Ancestral energy lives in the stars above us, the stones beneath us. Their memory gathers in oceans, rivers and seas. It hums its silent wisdom within the body of every tree.

Monday, November 1, 2010

Reflections from a Dumb Supper

My Great-Grandmother Elsie Durant Riddle (1904-1994) and me, 1989.

There were thirteen chairs at the table. Six bodies needing breathe, six invited spirits needing body and one shrouded place setting that was gateway to Otherworld. I called in the spirits to dine with us and then I invited my Great-Grandma Elsie to sit across from me, my hands on the sweater I had hung on her chair, her ring in a box beside her plate. And we began. After dessert, when the main course was served, I found myself swinging my legs beneath the table and when I focused on the emotion that was causing the physical motion, a memory within me opened...

I was sitting on the end of the twin bed covered with a white, woven bedspread that had little raised puffs on it that created a design on top of it. We only pulled this bedspread out when my Great-Grandma stayed with us for the summer. I remember noting, when I was a child, that I didn't know where the bedspread lived while she was in Florida. In the moment of the memory, I was sitting on that bedspread, swinging legs that didn't touch the floor yet, sitting with my Great-Grandma while she dressed for the day. When she was with us, I liked to follow her around like a miniature shadow. She was my mother’s Grandmother and I was aware that she had known my Grandfather when he wore diapers and that fact amazed me. I am not sure she liked us intruding on her routine, but she let us, and adored us in return.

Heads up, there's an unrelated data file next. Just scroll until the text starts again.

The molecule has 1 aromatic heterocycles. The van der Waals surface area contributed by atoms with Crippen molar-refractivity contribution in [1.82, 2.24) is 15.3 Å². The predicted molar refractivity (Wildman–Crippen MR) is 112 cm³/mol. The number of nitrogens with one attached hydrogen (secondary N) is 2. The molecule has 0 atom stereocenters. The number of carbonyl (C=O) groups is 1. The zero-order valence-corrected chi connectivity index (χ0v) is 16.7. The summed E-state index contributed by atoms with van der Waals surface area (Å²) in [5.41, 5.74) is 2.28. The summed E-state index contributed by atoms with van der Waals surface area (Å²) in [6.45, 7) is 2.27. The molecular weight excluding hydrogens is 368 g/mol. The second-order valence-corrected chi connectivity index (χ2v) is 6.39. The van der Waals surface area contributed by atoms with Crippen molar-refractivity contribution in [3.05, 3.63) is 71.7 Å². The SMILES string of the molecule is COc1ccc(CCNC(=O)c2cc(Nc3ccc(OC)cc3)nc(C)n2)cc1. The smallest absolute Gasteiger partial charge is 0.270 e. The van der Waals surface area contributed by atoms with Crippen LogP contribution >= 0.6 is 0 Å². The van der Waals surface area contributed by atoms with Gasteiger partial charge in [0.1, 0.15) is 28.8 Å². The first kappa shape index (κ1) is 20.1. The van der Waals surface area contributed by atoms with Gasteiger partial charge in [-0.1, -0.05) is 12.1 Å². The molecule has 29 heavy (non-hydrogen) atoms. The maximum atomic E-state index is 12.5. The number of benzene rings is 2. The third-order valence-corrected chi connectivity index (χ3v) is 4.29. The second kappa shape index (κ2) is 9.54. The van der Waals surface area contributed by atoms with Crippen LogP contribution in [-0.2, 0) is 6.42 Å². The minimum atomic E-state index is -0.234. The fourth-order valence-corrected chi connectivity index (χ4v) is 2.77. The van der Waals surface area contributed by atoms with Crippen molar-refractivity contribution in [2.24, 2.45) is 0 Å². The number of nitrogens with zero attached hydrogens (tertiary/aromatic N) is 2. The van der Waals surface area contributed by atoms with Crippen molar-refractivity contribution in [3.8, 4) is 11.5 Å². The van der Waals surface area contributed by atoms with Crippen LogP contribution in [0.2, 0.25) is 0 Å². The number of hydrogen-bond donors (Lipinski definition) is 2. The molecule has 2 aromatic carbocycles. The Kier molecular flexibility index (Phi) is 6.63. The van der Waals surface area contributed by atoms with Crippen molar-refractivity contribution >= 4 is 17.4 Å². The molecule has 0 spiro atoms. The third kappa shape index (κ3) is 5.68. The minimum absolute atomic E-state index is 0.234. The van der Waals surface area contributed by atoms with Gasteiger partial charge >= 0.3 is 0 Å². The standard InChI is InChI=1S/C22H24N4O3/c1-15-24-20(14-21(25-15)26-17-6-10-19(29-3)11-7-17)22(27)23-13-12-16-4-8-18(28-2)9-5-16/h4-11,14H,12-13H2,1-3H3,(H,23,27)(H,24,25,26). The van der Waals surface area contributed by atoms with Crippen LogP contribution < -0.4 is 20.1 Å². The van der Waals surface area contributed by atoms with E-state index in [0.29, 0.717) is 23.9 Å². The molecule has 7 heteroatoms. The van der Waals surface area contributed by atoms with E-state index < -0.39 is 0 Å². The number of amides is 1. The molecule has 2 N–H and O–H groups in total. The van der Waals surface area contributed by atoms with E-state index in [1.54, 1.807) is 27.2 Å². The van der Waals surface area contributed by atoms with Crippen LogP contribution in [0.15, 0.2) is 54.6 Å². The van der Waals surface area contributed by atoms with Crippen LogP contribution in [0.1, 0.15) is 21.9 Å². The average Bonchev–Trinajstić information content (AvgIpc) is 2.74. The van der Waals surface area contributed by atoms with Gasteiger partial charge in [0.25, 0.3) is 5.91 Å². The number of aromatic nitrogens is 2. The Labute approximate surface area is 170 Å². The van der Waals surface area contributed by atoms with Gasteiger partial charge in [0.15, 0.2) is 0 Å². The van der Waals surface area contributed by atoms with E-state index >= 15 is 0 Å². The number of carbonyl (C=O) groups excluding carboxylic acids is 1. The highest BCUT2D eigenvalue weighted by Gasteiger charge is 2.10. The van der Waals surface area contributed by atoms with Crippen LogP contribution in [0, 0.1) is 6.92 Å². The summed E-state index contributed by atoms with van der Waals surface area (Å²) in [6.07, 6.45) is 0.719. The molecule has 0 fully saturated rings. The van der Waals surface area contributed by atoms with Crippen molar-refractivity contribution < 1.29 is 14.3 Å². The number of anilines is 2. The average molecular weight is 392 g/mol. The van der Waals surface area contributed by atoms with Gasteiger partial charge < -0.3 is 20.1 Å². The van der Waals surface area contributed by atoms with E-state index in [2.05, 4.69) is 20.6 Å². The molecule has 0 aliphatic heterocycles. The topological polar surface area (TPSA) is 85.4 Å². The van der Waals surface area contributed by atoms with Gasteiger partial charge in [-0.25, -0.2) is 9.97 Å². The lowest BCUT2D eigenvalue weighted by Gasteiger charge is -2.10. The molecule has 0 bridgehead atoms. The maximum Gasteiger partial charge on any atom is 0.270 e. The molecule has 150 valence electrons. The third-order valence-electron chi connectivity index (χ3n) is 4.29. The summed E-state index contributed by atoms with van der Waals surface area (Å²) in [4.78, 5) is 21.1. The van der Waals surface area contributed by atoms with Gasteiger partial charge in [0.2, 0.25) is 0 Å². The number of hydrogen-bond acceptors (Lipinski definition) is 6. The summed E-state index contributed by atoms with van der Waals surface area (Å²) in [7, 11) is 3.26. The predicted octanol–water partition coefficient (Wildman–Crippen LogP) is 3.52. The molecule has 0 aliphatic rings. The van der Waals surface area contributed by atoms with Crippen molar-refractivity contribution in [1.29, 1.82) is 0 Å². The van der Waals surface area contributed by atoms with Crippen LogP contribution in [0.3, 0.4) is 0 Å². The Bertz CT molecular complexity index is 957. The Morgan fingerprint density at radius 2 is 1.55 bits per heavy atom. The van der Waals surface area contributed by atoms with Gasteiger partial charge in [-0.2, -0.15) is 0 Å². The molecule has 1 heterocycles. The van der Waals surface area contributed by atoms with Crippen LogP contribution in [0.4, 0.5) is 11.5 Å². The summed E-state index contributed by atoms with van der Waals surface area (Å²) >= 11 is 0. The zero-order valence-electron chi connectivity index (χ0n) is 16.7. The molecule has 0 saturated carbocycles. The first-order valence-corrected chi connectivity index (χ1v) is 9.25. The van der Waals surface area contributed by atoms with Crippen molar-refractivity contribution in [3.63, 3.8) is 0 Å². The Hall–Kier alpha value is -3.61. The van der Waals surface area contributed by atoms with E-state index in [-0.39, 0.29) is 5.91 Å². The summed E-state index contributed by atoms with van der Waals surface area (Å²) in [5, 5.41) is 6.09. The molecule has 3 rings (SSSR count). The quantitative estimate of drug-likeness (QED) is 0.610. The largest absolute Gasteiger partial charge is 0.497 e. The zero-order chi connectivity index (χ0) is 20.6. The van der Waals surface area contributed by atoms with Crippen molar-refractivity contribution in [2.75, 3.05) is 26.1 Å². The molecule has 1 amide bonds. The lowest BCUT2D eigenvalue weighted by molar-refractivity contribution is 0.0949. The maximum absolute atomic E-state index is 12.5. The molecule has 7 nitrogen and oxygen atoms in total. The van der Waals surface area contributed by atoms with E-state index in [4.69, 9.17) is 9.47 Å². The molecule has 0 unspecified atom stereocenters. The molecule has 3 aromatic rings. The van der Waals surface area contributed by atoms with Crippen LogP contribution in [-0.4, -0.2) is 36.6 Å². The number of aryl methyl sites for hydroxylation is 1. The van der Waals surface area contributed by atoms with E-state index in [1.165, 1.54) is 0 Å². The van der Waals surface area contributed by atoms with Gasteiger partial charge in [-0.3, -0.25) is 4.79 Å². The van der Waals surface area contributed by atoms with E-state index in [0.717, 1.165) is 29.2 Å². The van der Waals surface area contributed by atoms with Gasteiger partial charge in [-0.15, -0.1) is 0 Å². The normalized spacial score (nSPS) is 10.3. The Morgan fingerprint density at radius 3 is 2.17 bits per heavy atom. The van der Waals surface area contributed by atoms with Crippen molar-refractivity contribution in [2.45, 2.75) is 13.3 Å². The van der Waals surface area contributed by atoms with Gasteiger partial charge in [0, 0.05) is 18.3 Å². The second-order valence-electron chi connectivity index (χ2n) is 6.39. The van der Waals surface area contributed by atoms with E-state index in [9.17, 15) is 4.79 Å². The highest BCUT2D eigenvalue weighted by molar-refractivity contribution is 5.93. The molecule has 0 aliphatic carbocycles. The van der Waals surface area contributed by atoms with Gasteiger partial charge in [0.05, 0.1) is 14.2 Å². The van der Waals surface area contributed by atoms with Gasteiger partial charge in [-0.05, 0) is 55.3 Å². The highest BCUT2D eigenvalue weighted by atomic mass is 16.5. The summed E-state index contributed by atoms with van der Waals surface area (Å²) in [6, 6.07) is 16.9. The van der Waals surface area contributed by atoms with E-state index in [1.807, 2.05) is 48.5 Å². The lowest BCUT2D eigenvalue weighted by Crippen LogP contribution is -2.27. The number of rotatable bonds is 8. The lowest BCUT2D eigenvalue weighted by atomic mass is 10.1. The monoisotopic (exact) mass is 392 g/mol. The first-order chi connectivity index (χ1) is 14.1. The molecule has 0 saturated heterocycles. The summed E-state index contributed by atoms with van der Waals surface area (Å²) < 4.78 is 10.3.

It was our time, in the mornings, before we children ran outside to play with the neighborhood kids. In this memory, it is just her and I. I watched incredulously as she pulled on her knee-high stockings in the 98 degree heat and asked her if she was cold in disbelief. I didn't yet understand that for someone from a warmer climate, New York was colder in general. Then she pulled on ankle-length pants, a light summer blouse, and then a knit sweater with one of those clips that held it on her shoulders like a cape. Last on were these cork and cloth wedge sandals that she wore. Her skin was soft and paper-smooth, with some curvy edges that jiggled a little when she laughed. To me, my Grandma always smelled of cool baby powder…

...back at the supper, I could still feel the raised surface of the bedspread beneath my fingers and how, even in the heat of the summer, her skin was cool beneath my touch. Every silent supper I sit with her unlocks another memory, another treasure. I could feel the fullness of the room around me as if it were a choreographed dancing of currents moving in and out of and around and under each other.

And that is what our lives are like, touching each other, moving away to and into one another, bouncing off of and merging with… intersecting and separating. And even as the years since her death pull us further from each other physically, my work has allowed me to close that gap by recalling the past with a surge of emotional memory that brings it present. Everyone is a gift, as Elsie was to all those who knew her.


  1. Thank you for the beautiful reflections, and for sharing your memories of Elsie with us all.


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